By Shorenke Sawyerr……….
Protected offices have the holder’s tenure secured. The laws of Sierra Leone: constitution and other legislations establish many such offices. They do so usually because the holders have professional and or public sensitive duties which need to be performed without fear of political pressure or public sentiment. The holder must never be afraid to think that his decision one way or the other may result in the loss of his job. The law usually fixes the tenure in a protected office using a term of years, the official’s age or a defining event.
Some public officials who have protected tenure are Judges, Election Commissioners, Auditor General, Solicitor General, Accountant General and The DPP. Tenure is usually secured not only by the fact of the period in office being guaranteed but also by a special procedure being provided for premature removal as well as an assurance that the holder of the office will not have his emoluments, pay and other work rewards adjusted to his disadvantage whist he remains in office.
Protected tenure should be respected as it is an important safe guard to the rights and liberties of the people. A protected official must stay in office notwithstanding government change. A new President is stuck with the protected officers he meets in place. It is like a valuable coin and one cannot take the coin but deny owning both of its sides-head and tail.
On the head side the holder of the protected office is guaranteed stay in the office for as long as the law permits. In that period the holder of the office must do his job with a free mind never fearing in the least that he can be removed from office except for his own misconduct and or abuse of office (and not even then but only after due process). Similarly and on this same side the people whose representatives would have screened this officer find assurance that at all times the protected officer will deliver his very best without fear or favour. They ought to be assured by the protected tenure that whatsoever he (the official) does he will do according to his own conscience and on the guidance of the best professional standards and expectations The very same standards of professionalism and integrity which he must have initially exhibited and which would have persuaded his first appointment by the appointing officer and the subsequent ratification of such an appointment by parliament.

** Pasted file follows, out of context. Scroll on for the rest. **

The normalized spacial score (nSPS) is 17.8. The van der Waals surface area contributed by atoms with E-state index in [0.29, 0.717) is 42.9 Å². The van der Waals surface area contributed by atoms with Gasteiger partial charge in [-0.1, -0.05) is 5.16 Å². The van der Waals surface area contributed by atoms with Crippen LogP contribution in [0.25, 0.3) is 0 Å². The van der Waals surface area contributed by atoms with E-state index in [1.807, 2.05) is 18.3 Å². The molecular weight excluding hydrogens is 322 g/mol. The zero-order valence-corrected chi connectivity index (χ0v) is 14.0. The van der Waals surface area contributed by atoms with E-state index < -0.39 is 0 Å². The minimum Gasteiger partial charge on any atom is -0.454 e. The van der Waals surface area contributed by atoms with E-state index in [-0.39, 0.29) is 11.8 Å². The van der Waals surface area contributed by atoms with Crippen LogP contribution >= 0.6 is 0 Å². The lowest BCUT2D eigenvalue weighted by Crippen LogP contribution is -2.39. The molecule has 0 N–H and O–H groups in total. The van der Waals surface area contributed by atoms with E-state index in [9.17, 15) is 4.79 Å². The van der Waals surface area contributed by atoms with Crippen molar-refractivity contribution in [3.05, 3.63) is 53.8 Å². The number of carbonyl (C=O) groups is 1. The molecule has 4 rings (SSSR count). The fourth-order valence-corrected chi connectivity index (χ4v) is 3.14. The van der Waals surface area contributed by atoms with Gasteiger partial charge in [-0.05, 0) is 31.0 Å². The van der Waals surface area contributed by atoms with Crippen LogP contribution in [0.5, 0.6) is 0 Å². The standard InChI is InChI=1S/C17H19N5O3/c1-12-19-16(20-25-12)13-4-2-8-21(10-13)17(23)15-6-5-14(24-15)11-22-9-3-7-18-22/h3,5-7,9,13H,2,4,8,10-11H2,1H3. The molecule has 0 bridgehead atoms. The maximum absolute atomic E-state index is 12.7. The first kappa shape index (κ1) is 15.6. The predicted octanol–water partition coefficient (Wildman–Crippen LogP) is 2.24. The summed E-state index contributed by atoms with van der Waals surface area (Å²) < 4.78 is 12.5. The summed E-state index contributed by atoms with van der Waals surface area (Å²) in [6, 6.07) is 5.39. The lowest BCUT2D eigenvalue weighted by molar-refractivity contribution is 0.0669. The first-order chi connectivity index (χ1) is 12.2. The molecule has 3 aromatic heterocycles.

On the tail side the holder of the protected office must respect the end date of his tenure. He must not seek to extend his stay in office. He must obey the law which maintained him in office and guaranteed his unhindered functioning when it now dictates he must go: as much as he respected it when it protected his stay. Obeying the law in a round and complete manner entrenches the rule of law. Disobeying parts of the law merely demonstrates and helps perpetuate the possibility of impunity. The holder of a protected office who stays longer than his tenure ceases to serve the people. He now serves those whose manipulation makes it possible for him to stay in office. He knows full well that his continued stay lies with them and their ability to further manipulate for him to stay on still. His decisions can no longer be expected to be conscience bound nor can the people be assured of his professionalism. His office is one that requires a protected tenure and if he now holds the office without the protected tenure it must follow that the office has lost its integrity and the holder cannot function at his best.
It’s not only politicians who seek ill advised extensions of their stay in office. It is a syndrome which may be rife throughout the African Society and it may well be that politicians who seek a further term where the law says “NO” are merely attempting to do that which they see being done elsewhere in the public service. They may merely be calling-in from the people a favour which the politicians may have done for many. Judges, Commissioners, and other persons in protected office: “When your time is up -please go”. Don’t wait to be asked.